A friend posted a link about the passing of Ewald-Heinrich von Kleist. He was a German soldier and one of the participants of the plot to assassinate Hitler in 1944. One of the reasons I return to this period in our history often is because of how many brutally raw moral dilemmas and tests of will it contains.
The story of Von Kleist is yet another moving example. As a young man of 22 at the time of the assassination plot, he volunteered to wear a “suicide vest”. The fascinating part of that is that he discussed this idea with his father (a longtime member of the German resistance movement against Hitler). In the above article: Von Kleist remembered explaining the suicide plot to his father, who paused only briefly before telling his 22-year-old son: “Yes, you have to do this.”
That, to me, is a dark and disturbing window into the moral chaos of Hitler’s Germany. Just imagine the weight of those words in the moment they were uttered and in the years after.
Facebook, Twitter, Google Plus provide people the platform to speak their mind. Most folks moderate their thoughts, keep it casual, witty, and sometimes thought-provoking in an intricate way. I see interesting quotes, funny pictures, clever ways of describing a recently encountered situation.
But there are people (and many of us try this at least a few times) who use these platforms to occasionally make loud, proud, categorical declarations stemming from an ideology of division. Sometimes it’s a political statement that caricatures a popular talking point. Sometimes it’s a social statement of disapproval towards a particular group (e.g. speaking out against gay marriage or even homosexuality in general). Sometimes it’s a statement about positive ideals of loyalty, trust, love, teamwork, etc, concealing underneath an assumed hard division: us versus them.
That last one is a tricky one. I’ve often struggled to understand people when they make bold general statements. Sometimes they come from a good place, and sometimes from a bad place, and most of the time they don’t know themselves which place they come from. I know I’ve done that myself. Some statement like: “I’m surrounding myself with positivity, and keeping all negative people out of my life.” On the face of it, that’s a good thing to do. But when it is stated so simply it somehow puts its meaning in doubt. It’s almost a declaration (subconscious perhaps) that the person is full of negativity and is struggling to get past it. It’s a declaration that the world is full of negative people and we ought to find them and throw them out. I’m deeply uncomfortable with such statements of judgement and division.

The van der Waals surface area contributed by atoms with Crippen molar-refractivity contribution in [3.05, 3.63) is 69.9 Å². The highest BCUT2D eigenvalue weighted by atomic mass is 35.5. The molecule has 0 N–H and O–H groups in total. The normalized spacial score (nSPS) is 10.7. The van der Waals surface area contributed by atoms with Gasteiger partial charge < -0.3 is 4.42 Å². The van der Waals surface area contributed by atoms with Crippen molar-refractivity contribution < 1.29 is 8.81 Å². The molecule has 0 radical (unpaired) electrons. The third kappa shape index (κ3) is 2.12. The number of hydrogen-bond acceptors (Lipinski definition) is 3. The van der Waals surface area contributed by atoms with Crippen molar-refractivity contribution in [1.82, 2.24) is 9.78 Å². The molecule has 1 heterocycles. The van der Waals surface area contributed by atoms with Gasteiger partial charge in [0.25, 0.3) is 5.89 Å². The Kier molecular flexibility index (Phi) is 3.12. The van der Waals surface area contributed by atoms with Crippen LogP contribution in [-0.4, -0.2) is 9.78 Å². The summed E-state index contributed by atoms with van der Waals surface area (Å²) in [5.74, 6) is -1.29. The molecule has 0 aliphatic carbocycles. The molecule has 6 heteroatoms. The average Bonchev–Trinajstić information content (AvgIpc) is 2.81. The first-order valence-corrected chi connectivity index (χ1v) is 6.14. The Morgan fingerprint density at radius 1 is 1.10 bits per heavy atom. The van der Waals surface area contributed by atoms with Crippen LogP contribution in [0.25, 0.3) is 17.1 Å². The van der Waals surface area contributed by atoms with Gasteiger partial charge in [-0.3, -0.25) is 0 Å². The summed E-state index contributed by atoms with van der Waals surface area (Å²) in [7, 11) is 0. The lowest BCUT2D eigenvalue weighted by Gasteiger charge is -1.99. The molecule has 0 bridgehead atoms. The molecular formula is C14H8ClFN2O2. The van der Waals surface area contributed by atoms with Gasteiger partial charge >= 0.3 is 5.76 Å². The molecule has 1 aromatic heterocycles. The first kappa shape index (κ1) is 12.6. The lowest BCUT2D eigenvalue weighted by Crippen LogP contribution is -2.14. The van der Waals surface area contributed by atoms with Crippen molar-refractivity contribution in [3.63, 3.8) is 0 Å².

It does seem that often times the loudest voices are the ones most plagued by doubt. We see it time and time again with preachers railing against homosexuality only to find out that they eventually give into homosexual desires that they had all along.
This isn’t some evil conspiracy, it’s just human nature.
I am genetically incapable of enjoying an “epic” love story of the kind in Titanic or The Notebook, but I do think that the connection that we weird monkeys call “love” is a glue that can makes a dark story that much deeper and more complex. In books and on screen, I like seeing flawed struggling characters try to navigate the turns of their messed-up existence while driven in part by a passionate affection towards one another.
Here are 10 of my favorites.
Leaving Las Vegas – Nicolas Cage rightfully won an Oscar for his performance in this. An alcoholic and a prostitute, attached by a mix of passion and desperation while spiraling down due to their self-affirming drug of choice.
Requiem for a Dream – The characters might not be as complex as Leaving Las Vegas, but the self destruction is more complete. A reminder that heroin is a different beast than alcohol. But the point of the movie is that everyone has an addiction (legal or not) that can potentially drag them to the bottom.